|Maimuna Kubegeya, A journalist (Tanzania):|
|November 12nd,2013 was my lucky day! For the first time i visited Kilwa Kisiwani|
It is so excited place i have never seen in my life. It took me few minutes to reach the place from Kilwa masoko.
My first place to reach were Makutani palace, where there is a large walls then i went straight to Small Domed Mosque before going to great Mosque where sultane Al Hassan Bin Sulaiman used to pray.
From there i went to Gereza the Kilwa's fort which historically built by Portuguese. Then i went direct to Malindi Mosque also i visited Malindi graves where the Malindi People from Kenya buried over there. My last visit were to Hussuni Kubwa, the largest building in southern Sahara by the time of 13th to 14th century.
I real enjoy the place.
|Date posted: November 2013|
|Paul Tanner (UK):|
My favourite cultural WHS are those which give new and unexpected insights into a civilisation or a period of history. The ruins of Kilwa Kisiwani certainly did that for me by providing an entrée to the world of the Indian Ocean before the arrival of the Europeans (as well as to the impact of their arrival!). Pre-colonial Africa may still be seen as the “dark continent” in euro-centric minds but its east coast played a full part in this ocean’s multi continental trading system. At Kilwa you may get a feeling for the sophistication of what could be characterised as the “Swahili civilisation” between the 11th and 16th centuries and Kilwa was a major centre for the development of that civilization based on influences from Africa, Arabia, Persia and India.
Today this island off the Tanzanian coast contains just a sleepy village of around 800 inhabitants engaged in fishing and rudimentary agriculture. But, as you walk the quiet paths, you come across the ruins of palaces, great houses, trading courtyards, forts, mosques and tombs. Despite ups and downs in prosperity, this island was the location of a great trading city for around 700 years, reaching its peak between the 12th and early 14th centuries. Its particular “edge” over other east coast ports lay in its position at the terminus of routes into interior Africa and, in particular, to Great Zimbabwe. From here came gold which was distributed around Eurasia – indeed one period of decline was associated with the 1340’s Black Death in Europe which reduced the metal’s word-wide price. The wealthy of Kilwa could afford luxuries from across the “known world” and, among excavated remains, was 14th century pottery from China. When the Portuguese arrived in 1498 they compared what they saw favourably with their own houses and goods.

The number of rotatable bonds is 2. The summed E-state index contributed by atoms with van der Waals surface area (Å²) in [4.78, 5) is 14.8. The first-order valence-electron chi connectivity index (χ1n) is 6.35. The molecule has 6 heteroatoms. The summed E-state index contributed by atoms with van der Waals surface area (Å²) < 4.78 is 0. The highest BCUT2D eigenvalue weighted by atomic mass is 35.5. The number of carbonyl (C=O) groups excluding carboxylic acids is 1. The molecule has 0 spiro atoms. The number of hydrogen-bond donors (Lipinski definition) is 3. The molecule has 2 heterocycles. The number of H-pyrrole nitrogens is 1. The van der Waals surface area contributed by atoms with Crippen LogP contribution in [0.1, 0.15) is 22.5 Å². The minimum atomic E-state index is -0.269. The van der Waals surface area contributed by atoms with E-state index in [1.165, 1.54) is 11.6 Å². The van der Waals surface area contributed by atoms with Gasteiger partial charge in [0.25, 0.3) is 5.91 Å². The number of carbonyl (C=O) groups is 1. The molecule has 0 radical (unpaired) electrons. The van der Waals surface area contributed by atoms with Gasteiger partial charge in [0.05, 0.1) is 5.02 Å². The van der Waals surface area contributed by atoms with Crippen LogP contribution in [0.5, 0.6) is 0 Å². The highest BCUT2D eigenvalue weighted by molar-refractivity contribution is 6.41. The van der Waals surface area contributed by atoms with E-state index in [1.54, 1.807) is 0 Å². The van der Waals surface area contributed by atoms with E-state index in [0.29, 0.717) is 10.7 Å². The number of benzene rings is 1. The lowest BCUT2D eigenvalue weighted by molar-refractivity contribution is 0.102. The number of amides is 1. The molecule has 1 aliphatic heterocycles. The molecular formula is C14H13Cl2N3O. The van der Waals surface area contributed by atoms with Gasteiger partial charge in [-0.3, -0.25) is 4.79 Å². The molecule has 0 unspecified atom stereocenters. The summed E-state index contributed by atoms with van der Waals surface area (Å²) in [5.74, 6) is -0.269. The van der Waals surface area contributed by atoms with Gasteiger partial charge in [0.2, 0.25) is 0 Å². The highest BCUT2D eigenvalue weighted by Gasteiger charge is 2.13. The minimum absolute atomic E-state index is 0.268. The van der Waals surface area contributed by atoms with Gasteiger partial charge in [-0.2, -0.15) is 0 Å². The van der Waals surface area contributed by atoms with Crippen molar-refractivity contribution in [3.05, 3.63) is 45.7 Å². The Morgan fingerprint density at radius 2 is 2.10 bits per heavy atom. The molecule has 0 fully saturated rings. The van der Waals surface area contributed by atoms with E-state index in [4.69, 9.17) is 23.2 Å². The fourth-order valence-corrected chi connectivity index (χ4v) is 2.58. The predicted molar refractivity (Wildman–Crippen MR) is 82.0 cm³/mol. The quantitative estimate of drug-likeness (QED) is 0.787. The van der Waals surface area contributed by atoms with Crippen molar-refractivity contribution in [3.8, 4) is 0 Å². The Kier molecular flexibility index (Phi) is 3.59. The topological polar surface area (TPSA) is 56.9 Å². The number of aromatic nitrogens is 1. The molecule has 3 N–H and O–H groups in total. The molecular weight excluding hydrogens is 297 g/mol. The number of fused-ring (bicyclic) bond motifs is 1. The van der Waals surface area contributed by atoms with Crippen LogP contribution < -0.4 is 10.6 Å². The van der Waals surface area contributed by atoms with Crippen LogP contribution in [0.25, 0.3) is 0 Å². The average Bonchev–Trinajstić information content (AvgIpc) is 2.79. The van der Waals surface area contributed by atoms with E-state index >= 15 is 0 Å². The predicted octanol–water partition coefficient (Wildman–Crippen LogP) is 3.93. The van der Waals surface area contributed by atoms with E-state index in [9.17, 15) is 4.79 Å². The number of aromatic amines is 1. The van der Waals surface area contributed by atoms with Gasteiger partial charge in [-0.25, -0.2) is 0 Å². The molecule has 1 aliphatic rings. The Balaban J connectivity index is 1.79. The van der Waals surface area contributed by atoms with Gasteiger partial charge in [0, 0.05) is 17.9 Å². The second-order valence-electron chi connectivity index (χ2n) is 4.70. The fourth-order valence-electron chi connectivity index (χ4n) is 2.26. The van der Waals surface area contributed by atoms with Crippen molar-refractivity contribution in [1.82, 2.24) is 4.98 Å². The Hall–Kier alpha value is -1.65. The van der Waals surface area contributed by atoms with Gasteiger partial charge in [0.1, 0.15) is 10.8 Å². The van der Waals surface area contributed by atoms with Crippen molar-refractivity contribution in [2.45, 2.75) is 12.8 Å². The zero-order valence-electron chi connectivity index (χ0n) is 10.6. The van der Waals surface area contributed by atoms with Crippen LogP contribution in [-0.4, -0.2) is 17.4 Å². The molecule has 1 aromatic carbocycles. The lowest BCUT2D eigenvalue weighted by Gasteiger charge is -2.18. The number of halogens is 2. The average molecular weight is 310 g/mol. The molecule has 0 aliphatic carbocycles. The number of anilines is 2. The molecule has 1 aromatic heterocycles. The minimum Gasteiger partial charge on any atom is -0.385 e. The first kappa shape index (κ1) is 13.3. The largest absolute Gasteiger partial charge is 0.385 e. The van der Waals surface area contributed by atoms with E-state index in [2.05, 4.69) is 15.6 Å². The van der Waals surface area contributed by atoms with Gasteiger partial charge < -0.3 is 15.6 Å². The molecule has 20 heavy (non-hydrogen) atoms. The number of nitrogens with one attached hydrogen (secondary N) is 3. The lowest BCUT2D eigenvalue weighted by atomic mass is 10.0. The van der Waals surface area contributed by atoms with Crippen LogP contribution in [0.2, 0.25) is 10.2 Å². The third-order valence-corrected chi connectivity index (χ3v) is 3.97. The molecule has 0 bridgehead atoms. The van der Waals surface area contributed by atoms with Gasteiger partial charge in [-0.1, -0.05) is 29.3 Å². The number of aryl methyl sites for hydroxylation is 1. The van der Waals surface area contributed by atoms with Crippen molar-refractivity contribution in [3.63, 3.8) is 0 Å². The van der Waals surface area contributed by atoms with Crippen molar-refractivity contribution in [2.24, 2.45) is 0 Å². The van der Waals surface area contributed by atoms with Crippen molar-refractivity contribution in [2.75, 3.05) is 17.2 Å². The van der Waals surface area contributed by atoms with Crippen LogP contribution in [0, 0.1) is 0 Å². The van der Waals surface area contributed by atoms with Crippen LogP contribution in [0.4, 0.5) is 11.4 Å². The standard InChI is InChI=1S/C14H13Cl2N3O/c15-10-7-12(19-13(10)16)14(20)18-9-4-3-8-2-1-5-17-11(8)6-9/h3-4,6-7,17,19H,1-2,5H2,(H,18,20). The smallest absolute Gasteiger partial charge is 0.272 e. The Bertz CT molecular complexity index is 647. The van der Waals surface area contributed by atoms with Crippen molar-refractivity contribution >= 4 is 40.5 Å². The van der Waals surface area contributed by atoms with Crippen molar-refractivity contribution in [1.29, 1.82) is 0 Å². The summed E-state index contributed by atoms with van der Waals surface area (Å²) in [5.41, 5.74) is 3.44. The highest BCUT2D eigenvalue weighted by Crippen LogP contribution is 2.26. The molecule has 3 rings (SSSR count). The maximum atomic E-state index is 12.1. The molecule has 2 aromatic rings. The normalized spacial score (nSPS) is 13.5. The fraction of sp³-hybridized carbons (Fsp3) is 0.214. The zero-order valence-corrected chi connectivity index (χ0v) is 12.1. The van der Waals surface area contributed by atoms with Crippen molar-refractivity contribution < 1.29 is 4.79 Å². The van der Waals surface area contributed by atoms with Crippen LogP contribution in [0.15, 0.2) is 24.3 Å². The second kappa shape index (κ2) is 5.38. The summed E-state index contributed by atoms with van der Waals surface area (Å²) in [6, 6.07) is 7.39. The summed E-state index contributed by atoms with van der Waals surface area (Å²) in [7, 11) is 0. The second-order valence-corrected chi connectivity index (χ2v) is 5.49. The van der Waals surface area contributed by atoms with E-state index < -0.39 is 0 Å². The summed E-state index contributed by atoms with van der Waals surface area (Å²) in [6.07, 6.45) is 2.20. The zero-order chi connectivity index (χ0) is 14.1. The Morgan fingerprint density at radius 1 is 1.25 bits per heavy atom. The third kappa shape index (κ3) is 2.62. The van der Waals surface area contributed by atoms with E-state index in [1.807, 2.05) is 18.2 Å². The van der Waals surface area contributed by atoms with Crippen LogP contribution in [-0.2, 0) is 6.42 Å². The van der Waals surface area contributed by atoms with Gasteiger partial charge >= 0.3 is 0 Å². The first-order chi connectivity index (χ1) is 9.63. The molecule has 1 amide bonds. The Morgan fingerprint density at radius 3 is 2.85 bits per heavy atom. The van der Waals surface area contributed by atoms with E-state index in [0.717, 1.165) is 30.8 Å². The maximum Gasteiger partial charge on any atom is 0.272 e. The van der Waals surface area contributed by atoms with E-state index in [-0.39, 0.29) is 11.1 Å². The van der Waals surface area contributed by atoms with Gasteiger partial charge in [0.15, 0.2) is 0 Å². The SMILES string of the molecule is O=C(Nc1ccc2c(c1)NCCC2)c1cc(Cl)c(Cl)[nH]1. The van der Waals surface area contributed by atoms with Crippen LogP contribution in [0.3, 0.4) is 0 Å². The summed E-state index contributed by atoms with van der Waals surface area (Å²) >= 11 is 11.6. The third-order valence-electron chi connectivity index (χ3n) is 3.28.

The site was comprehensively excavated in the 1960s under the management of an Englishman, Neville Chittick. If you also visit Dar Es Salaam, you should go to the National Museum where some of the finds are on display and there are good explanations of the worldwide trading system, of the various ruling dynasties and of the periods of prosperity and decline experienced by the town. “WHS” enthusiasts might enjoy noting the “trading links” connecting a wide variety of apparently disparate sites such as Zimbabwe, Oman’s Khor Rori (“Land of Frankincense”), the Renaissance cities of Italy with their appetite for gold at that time unsatisfied from the Americas and even Baltic Visby (via the Volga!) – as early as the 13th century the world could be a small place! Some of Chittick’s conclusions about Kilwa’s history represented in the museum’s rather ageing display are not regarded as acceptable by today’s historians who want to emphasise indigenous as opposed to imported influences (even if these might have come from Asia rather than Europe!). The Aluka Web site provides a great resource on Kilwa and some of these revised interpretations. It is also is a good place generally to find out more about African history (including a section on “African Cultural Heritage Sites and Landscapes”)